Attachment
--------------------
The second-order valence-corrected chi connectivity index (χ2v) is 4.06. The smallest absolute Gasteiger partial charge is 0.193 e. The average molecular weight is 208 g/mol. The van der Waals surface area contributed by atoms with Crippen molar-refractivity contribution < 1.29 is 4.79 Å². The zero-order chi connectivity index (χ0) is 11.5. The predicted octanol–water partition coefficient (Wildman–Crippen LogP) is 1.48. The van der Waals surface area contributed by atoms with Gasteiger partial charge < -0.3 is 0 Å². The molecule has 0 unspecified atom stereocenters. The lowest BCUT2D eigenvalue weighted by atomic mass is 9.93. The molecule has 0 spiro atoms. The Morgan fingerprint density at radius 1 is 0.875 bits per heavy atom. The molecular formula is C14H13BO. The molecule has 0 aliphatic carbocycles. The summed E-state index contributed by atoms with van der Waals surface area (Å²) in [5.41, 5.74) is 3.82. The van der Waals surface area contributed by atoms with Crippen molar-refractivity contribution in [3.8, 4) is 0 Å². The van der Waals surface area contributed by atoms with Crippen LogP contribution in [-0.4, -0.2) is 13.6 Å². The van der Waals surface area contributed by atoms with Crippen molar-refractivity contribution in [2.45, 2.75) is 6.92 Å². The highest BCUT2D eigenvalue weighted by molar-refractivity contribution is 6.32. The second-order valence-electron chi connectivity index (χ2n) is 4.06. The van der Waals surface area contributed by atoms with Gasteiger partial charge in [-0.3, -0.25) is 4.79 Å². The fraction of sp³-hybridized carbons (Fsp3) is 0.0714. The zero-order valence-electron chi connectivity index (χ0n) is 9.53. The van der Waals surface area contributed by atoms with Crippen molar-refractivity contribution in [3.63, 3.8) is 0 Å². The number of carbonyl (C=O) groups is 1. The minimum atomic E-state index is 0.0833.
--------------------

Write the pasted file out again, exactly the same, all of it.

The second-order valence-corrected chi connectivity index (χ2v) is 4.06. The smallest absolute Gasteiger partial charge is 0.193 e. The average molecular weight is 208 g/mol. The van der Waals surface area contributed by atoms with Crippen molar-refractivity contribution < 1.29 is 4.79 Å². The zero-order chi connectivity index (χ0) is 11.5. The predicted octanol–water partition coefficient (Wildman–Crippen LogP) is 1.48. The van der Waals surface area contributed by atoms with Gasteiger partial charge < -0.3 is 0 Å². The molecule has 0 unspecified atom stereocenters. The lowest BCUT2D eigenvalue weighted by atomic mass is 9.93. The molecule has 0 spiro atoms. The Morgan fingerprint density at radius 1 is 0.875 bits per heavy atom. The molecular formula is C14H13BO. The molecule has 0 aliphatic carbocycles. The summed E-state index contributed by atoms with van der Waals surface area (Å²) in [5.41, 5.74) is 3.82. The van der Waals surface area contributed by atoms with Crippen molar-refractivity contribution in [3.8, 4) is 0 Å². The van der Waals surface area contributed by atoms with Crippen LogP contribution in [-0.4, -0.2) is 13.6 Å². The van der Waals surface area contributed by atoms with Crippen molar-refractivity contribution in [2.45, 2.75) is 6.92 Å². The highest BCUT2D eigenvalue weighted by molar-refractivity contribution is 6.32. The second-order valence-electron chi connectivity index (χ2n) is 4.06. The van der Waals surface area contributed by atoms with Gasteiger partial charge in [-0.3, -0.25) is 4.79 Å². The fraction of sp³-hybridized carbons (Fsp3) is 0.0714. The zero-order valence-electron chi connectivity index (χ0n) is 9.53. The van der Waals surface area contributed by atoms with Crippen molar-refractivity contribution in [3.63, 3.8) is 0 Å². The number of carbonyl (C=O) groups is 1. The minimum atomic E-state index is 0.0833.